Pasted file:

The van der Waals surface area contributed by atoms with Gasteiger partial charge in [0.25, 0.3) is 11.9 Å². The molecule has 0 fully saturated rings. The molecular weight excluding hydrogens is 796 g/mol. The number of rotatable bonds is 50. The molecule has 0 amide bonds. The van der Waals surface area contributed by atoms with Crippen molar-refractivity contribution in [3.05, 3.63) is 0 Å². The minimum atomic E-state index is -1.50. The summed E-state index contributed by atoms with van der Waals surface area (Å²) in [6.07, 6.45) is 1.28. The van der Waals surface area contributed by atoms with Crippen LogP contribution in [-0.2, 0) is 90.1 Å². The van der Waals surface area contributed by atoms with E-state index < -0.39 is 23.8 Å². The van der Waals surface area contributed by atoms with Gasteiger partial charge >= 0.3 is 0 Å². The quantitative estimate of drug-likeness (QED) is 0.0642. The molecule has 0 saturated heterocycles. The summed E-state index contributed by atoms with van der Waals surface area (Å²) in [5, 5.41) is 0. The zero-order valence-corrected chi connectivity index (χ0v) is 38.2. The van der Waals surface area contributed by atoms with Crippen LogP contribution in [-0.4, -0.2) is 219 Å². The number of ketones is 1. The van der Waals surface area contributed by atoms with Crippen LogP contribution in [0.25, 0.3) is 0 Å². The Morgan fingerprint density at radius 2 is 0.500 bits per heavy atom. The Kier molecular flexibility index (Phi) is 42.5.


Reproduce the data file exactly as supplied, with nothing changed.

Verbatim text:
The van der Waals surface area contributed by atoms with Gasteiger partial charge in [0.25, 0.3) is 11.9 Å². The molecule has 0 fully saturated rings. The molecular weight excluding hydrogens is 796 g/mol. The number of rotatable bonds is 50. The molecule has 0 amide bonds. The van der Waals surface area contributed by atoms with Crippen molar-refractivity contribution in [3.05, 3.63) is 0 Å². The minimum atomic E-state index is -1.50. The summed E-state index contributed by atoms with van der Waals surface area (Å²) in [6.07, 6.45) is 1.28. The van der Waals surface area contributed by atoms with Crippen LogP contribution in [-0.2, 0) is 90.1 Å². The van der Waals surface area contributed by atoms with E-state index < -0.39 is 23.8 Å². The van der Waals surface area contributed by atoms with Gasteiger partial charge >= 0.3 is 0 Å². The quantitative estimate of drug-likeness (QED) is 0.0642. The molecule has 0 saturated heterocycles. The summed E-state index contributed by atoms with van der Waals surface area (Å²) in [5, 5.41) is 0. The zero-order valence-corrected chi connectivity index (χ0v) is 38.2. The van der Waals surface area contributed by atoms with Crippen LogP contribution in [-0.4, -0.2) is 219 Å². The number of ketones is 1. The van der Waals surface area contributed by atoms with Crippen LogP contribution in [0.25, 0.3) is 0 Å². The Morgan fingerprint density at radius 2 is 0.500 bits per heavy atom. The Kier molecular flexibility index (Phi) is 42.5.